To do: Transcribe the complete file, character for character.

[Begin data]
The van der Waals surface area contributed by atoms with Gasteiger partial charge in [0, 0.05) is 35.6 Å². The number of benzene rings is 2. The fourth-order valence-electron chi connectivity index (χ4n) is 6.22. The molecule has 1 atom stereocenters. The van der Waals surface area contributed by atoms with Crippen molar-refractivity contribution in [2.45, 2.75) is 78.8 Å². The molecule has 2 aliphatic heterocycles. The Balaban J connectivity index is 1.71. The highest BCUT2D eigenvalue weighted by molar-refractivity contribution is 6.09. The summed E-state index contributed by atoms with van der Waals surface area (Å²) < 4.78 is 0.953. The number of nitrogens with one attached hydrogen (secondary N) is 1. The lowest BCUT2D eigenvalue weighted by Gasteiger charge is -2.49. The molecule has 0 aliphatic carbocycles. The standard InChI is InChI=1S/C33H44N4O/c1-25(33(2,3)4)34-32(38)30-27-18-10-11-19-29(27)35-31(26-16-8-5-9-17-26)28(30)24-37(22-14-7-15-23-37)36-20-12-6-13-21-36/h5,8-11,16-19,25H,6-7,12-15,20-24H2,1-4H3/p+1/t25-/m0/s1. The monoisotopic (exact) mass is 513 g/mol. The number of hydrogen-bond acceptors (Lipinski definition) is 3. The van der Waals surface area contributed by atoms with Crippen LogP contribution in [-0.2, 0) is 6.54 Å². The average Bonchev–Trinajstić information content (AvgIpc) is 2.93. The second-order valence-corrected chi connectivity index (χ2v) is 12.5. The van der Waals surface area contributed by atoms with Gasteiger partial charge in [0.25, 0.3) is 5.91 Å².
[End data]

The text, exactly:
The van der Waals surface area contributed by atoms with Gasteiger partial charge in [0, 0.05) is 35.6 Å². The number of benzene rings is 2. The fourth-order valence-electron chi connectivity index (χ4n) is 6.22. The molecule has 1 atom stereocenters. The van der Waals surface area contributed by atoms with Crippen molar-refractivity contribution in [2.45, 2.75) is 78.8 Å². The molecule has 2 aliphatic heterocycles. The Balaban J connectivity index is 1.71. The highest BCUT2D eigenvalue weighted by molar-refractivity contribution is 6.09. The summed E-state index contributed by atoms with van der Waals surface area (Å²) < 4.78 is 0.953. The number of nitrogens with one attached hydrogen (secondary N) is 1. The lowest BCUT2D eigenvalue weighted by Gasteiger charge is -2.49. The molecule has 0 aliphatic carbocycles. The standard InChI is InChI=1S/C33H44N4O/c1-25(33(2,3)4)34-32(38)30-27-18-10-11-19-29(27)35-31(26-16-8-5-9-17-26)28(30)24-37(22-14-7-15-23-37)36-20-12-6-13-21-36/h5,8-11,16-19,25H,6-7,12-15,20-24H2,1-4H3/p+1/t25-/m0/s1. The monoisotopic (exact) mass is 513 g/mol. The number of hydrogen-bond acceptors (Lipinski definition) is 3. The van der Waals surface area contributed by atoms with Crippen LogP contribution in [-0.2, 0) is 6.54 Å². The average Bonchev–Trinajstić information content (AvgIpc) is 2.93. The second-order valence-corrected chi connectivity index (χ2v) is 12.5. The van der Waals surface area contributed by atoms with Gasteiger partial charge in [0.25, 0.3) is 5.91 Å².